Truth and Reconciliation Commission
Grenada
Report on certain political events
which occurred in Grenada 1976-1991

VOLUME ONE

PART 4

Section 2:

OBSTACLES TO HEALING AND RECONCILIATION IN GRENADA AS IDENTIFIED BY THE TRUTH AND RECONCILIATION COMMISSION

THE CONTINUED ABSENCE OF THE REMAINS OF THOSE WHO WERE EXECUTED ON FORT RUPERT ON OCTOBER 19TH, 1983

The general trend among the majority of persons with whom the Commission interacted, for example:

  • Those who came to give evidence and testimony before the T.R.C.;

  • Those who attended the public outreach/public hearings of the Commission in different parts of the island;

  • Those who sent in memoranda and letters;

  • Loved ones and close relatives of those who were killed in the tragedy on Fort Rupert on October 19th, 1983, as well as the relatives and loved ones of those who died as a result of the tragedy of October 19th, 1983 whom the members of the T.R.C. visited;

  • Some prominent citizens who were politically involved in the past, and on whom the members of the T.R.C. paid courtesy calls. Although they would have like to do so, unfortunately, the Commissioners were unable to meet with any relatives of the former P.R.G. and P.R.A. official's who are presently incarcerated at the Richmond Hill Prison.

The majority of those people maintained that until and unless the remains of those who died on the Fort on October 19th 1983 are retrieved arid given to their families for burial, then this continued absence of their remains will remain a serious obstacle to national healing and reconciliation in Grenada. In fact, many see this as one of the most serious obstacles to healing and reconciliation in Grenada today.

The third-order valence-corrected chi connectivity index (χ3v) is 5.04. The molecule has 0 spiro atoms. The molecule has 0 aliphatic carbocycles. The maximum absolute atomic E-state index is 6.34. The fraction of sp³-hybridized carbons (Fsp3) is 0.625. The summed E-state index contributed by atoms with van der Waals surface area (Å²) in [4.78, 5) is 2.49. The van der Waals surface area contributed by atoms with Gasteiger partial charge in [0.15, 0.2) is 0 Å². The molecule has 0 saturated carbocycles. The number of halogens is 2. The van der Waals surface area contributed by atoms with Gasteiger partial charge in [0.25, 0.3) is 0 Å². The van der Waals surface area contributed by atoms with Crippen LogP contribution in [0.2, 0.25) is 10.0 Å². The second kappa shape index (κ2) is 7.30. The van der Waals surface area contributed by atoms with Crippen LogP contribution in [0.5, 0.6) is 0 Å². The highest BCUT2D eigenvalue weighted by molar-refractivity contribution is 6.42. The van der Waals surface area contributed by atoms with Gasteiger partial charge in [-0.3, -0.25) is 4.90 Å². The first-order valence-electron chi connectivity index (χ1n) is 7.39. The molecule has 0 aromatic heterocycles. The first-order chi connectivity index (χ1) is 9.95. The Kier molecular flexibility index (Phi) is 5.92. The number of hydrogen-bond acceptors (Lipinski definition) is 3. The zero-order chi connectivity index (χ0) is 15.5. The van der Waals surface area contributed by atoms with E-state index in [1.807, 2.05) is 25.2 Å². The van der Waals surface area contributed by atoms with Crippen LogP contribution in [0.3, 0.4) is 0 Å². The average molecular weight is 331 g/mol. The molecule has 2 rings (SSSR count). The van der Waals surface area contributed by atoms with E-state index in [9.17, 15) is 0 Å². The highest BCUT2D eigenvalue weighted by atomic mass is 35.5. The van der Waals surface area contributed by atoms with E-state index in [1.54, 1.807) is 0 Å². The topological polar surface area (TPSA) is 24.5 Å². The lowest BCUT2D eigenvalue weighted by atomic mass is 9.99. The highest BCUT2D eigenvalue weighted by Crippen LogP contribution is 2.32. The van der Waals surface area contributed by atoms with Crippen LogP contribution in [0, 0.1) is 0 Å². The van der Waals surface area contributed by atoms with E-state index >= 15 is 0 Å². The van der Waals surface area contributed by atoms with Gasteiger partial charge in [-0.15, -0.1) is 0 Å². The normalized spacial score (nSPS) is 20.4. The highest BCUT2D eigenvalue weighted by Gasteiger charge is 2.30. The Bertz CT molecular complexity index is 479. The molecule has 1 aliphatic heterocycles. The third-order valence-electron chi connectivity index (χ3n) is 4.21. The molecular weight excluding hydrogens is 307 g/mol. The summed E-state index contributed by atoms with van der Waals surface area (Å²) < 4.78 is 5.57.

For example, in the words of Mrs. Alimenta Bishop - mother of the late Maurice Bishop whom the Commissioners visited on August 31st 2002:

I have asked time and time again about the body of Maurice, but no one has told me. Even now, I would like to have my son's body to bury it. How can I console myself without my son's body?

According to Maurice Bishop's sister - Miss Ann Bishop,

There are people who know, who are not talking.

Mrs. Bishop continued:

My pain will be eased if I know what they did to my son, his body - where is it? Some have asked me if it would help if they named the Airport after Maurice. I said, what would help is to have my, son's body.

One can surely hear and appreciate the pain and anguish of this mother, and there are many such mothers in Grenada today.

Echoing similar sentiment, was another anguished mother - Miss Gertrude Isaac, mother of Fitzroy Bain, whom the members of the T.R.C. visited on August 27th 2002. After expressing much pain and anguish, she said:

If I only got the body to bury.

RECOMMENDATION:

The T.R.C. therefore recommends that those in authority should persistently make serious public appeals, and take some seriously relevant actions nationally, regionally, and internationally to ascertain from those who may know whore those remains are, or what may have happened to them, with the hope that such persons may - even anonymously - divulge what they know. The families of the missing have a right to the remains of their loved ones.

Next: Part Four, Section Three      Back: Part Four, Section One

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